The trio is drinking beers, Wolitsky is tending bar, and making comments on Johnson’s attire; a yellow-striped Tennessee Valley Bike uniform along with matching black lycra riding shorts. (“Trying to keep it tight,” hahaha).

With the loose, calm way they interact it’s not surprising these men all live in the same house, a musical compound on Abilene Place in Knoxville. It rests across from an industrial wasteland of the Parkridge, they coin their stretch “Poor Ridge,” neighborhood and is the band’s practice space, recording studio and all around playhouse complete with a BMX bike/putt-putt course and, until recently, a dining room filled with a two foot tall stage committed to house shows.

Anyone who’s witnessed Big Bad Oven in action can attest to the raucous commotion they create. It’s not unusual to have beer cans littering the floor, hip and shoulder shake dancing and sweaty crowds laughing at banter between Wright and Johnson. It’s not surprising since the two have been friends and musical collaborators just shy of 20 years.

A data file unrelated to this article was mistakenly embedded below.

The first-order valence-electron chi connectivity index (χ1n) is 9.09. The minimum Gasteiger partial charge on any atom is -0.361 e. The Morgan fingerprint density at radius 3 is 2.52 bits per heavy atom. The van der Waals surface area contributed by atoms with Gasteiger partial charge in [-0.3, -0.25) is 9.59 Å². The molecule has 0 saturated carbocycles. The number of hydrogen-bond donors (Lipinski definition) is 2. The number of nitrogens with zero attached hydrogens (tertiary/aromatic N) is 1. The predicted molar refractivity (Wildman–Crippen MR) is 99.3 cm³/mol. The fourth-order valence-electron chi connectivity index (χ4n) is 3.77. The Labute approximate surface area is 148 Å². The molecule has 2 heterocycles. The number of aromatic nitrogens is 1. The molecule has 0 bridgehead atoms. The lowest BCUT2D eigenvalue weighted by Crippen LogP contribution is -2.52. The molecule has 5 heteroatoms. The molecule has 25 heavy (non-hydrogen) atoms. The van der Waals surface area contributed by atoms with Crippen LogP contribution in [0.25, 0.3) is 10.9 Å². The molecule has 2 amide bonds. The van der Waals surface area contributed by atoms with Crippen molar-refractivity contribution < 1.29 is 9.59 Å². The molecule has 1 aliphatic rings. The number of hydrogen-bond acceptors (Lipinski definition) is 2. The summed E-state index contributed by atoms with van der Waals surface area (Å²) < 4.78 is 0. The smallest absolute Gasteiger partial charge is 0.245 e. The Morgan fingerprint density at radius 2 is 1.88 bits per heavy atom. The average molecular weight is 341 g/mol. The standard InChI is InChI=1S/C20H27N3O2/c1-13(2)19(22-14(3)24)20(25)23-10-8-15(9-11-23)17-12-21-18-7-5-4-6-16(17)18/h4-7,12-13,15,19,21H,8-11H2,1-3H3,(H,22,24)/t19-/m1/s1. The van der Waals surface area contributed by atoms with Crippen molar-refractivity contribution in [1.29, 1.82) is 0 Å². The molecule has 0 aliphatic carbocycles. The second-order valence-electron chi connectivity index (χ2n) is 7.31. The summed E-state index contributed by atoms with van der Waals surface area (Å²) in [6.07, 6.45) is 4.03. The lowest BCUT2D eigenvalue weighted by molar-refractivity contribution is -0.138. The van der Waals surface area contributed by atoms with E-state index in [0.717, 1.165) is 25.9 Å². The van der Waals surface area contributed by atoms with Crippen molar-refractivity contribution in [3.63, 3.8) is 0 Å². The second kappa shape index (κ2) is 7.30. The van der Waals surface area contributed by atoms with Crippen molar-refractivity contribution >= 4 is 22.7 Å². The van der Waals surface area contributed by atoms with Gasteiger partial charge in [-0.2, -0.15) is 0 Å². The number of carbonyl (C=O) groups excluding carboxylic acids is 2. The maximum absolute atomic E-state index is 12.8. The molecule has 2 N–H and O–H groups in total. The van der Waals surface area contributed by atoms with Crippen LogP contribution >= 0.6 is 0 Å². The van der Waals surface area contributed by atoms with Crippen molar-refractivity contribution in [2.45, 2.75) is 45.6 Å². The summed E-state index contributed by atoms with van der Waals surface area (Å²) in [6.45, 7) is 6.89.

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Go Shriek it on the Mountain PDF Print E-mail
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Written by Damion Huntoon   
Monday, 05 August 2013 14:20

Local folk-art group, Shriek Operator, grow from tragic troubadours to soundtrack scorers.

 

The creation of the majestic and macabre compositions of Alan Bajandas’ Shriek Operator all started with a bus ticket to Knoxville.

Living in New York City, Bajandas found himself in the throes of a disastrous relationship that, “Ended in prostitution and jail.” This coupled with nefarious actions of the editorial service that employed Bajandas as head proofreader - ripping him off of an estimated $3,750 – gave him little reason to stay.

“These events, in concert with the recession, which had just hit,” says Bajandas “made it impossible to live in New York any longer. I was on a brink. A friend bought me a bus ticket here. I never left. I never will.”

What he found in his adopted home of Knoxville was a community that supported his new musical endeavors and allowed him to grow as a musician.

“I had never even lived in a place that had availed musical expression before coming here,” says Bajandas. “Although I have been writing for 13 years, there wasn't enough tolerance or strength of community in other places to allow me to feel comfortable playing out.”

This sense, he feels, is exemplified in its music output.